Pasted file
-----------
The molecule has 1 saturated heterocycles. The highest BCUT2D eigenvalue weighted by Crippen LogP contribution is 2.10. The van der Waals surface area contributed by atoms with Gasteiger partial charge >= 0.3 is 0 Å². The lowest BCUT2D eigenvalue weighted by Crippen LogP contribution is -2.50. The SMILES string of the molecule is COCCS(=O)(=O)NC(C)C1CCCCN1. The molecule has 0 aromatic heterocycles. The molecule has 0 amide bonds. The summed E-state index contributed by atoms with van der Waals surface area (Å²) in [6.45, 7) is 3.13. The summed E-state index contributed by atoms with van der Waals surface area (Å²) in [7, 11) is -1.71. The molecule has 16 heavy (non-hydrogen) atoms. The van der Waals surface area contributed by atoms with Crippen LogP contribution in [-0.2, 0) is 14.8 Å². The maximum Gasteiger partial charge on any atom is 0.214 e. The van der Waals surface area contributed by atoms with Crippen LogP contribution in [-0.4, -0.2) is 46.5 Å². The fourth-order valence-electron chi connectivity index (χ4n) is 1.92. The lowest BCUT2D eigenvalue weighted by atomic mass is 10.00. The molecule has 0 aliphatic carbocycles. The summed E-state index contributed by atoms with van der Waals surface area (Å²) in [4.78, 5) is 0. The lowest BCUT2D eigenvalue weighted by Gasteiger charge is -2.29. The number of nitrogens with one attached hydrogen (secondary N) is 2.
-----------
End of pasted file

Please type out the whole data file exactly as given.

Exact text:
The molecule has 1 saturated heterocycles. The highest BCUT2D eigenvalue weighted by Crippen LogP contribution is 2.10. The van der Waals surface area contributed by atoms with Gasteiger partial charge >= 0.3 is 0 Å². The lowest BCUT2D eigenvalue weighted by Crippen LogP contribution is -2.50. The SMILES string of the molecule is COCCS(=O)(=O)NC(C)C1CCCCN1. The molecule has 0 aromatic heterocycles. The molecule has 0 amide bonds. The summed E-state index contributed by atoms with van der Waals surface area (Å²) in [6.45, 7) is 3.13. The summed E-state index contributed by atoms with van der Waals surface area (Å²) in [7, 11) is -1.71. The molecule has 16 heavy (non-hydrogen) atoms. The van der Waals surface area contributed by atoms with Crippen LogP contribution in [-0.2, 0) is 14.8 Å². The maximum Gasteiger partial charge on any atom is 0.214 e. The van der Waals surface area contributed by atoms with Crippen LogP contribution in [-0.4, -0.2) is 46.5 Å². The fourth-order valence-electron chi connectivity index (χ4n) is 1.92. The lowest BCUT2D eigenvalue weighted by atomic mass is 10.00. The molecule has 0 aliphatic carbocycles. The summed E-state index contributed by atoms with van der Waals surface area (Å²) in [4.78, 5) is 0. The lowest BCUT2D eigenvalue weighted by Gasteiger charge is -2.29. The number of nitrogens with one attached hydrogen (secondary N) is 2.